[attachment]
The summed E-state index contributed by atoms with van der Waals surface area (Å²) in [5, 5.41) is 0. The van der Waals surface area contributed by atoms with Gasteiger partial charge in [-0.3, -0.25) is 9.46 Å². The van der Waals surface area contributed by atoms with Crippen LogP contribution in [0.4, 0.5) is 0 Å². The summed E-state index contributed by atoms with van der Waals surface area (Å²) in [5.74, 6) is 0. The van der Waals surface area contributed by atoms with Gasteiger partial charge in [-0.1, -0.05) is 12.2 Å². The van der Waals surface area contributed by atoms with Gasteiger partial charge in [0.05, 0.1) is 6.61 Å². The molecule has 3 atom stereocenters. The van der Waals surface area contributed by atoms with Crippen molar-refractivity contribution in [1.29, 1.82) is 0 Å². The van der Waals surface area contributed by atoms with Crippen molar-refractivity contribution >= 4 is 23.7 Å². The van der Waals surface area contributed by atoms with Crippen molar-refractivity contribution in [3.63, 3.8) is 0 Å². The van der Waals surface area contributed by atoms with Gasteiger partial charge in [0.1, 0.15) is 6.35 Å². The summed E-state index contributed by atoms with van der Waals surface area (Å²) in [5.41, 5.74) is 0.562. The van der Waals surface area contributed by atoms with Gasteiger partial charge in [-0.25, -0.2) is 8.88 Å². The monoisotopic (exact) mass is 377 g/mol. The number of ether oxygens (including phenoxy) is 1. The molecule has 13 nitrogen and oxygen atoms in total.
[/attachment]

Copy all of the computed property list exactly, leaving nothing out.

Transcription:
The summed E-state index contributed by atoms with van der Waals surface area (Å²) in [5, 5.41) is 0. The van der Waals surface area contributed by atoms with Gasteiger partial charge in [-0.3, -0.25) is 9.46 Å². The van der Waals surface area contributed by atoms with Crippen LogP contribution in [0.4, 0.5) is 0 Å². The summed E-state index contributed by atoms with van der Waals surface area (Å²) in [5.74, 6) is 0. The van der Waals surface area contributed by atoms with Gasteiger partial charge in [-0.1, -0.05) is 12.2 Å². The van der Waals surface area contributed by atoms with Gasteiger partial charge in [0.05, 0.1) is 6.61 Å². The molecule has 3 atom stereocenters. The van der Waals surface area contributed by atoms with Crippen molar-refractivity contribution in [1.29, 1.82) is 0 Å². The van der Waals surface area contributed by atoms with Crippen molar-refractivity contribution >= 4 is 23.7 Å². The van der Waals surface area contributed by atoms with Crippen molar-refractivity contribution in [3.63, 3.8) is 0 Å². The van der Waals surface area contributed by atoms with Gasteiger partial charge in [0.1, 0.15) is 6.35 Å². The summed E-state index contributed by atoms with van der Waals surface area (Å²) in [5.41, 5.74) is 0.562. The van der Waals surface area contributed by atoms with Gasteiger partial charge in [-0.25, -0.2) is 8.88 Å². The monoisotopic (exact) mass is 377 g/mol. The number of ether oxygens (including phenoxy) is 1. The molecule has 13 nitrogen and oxygen atoms in total.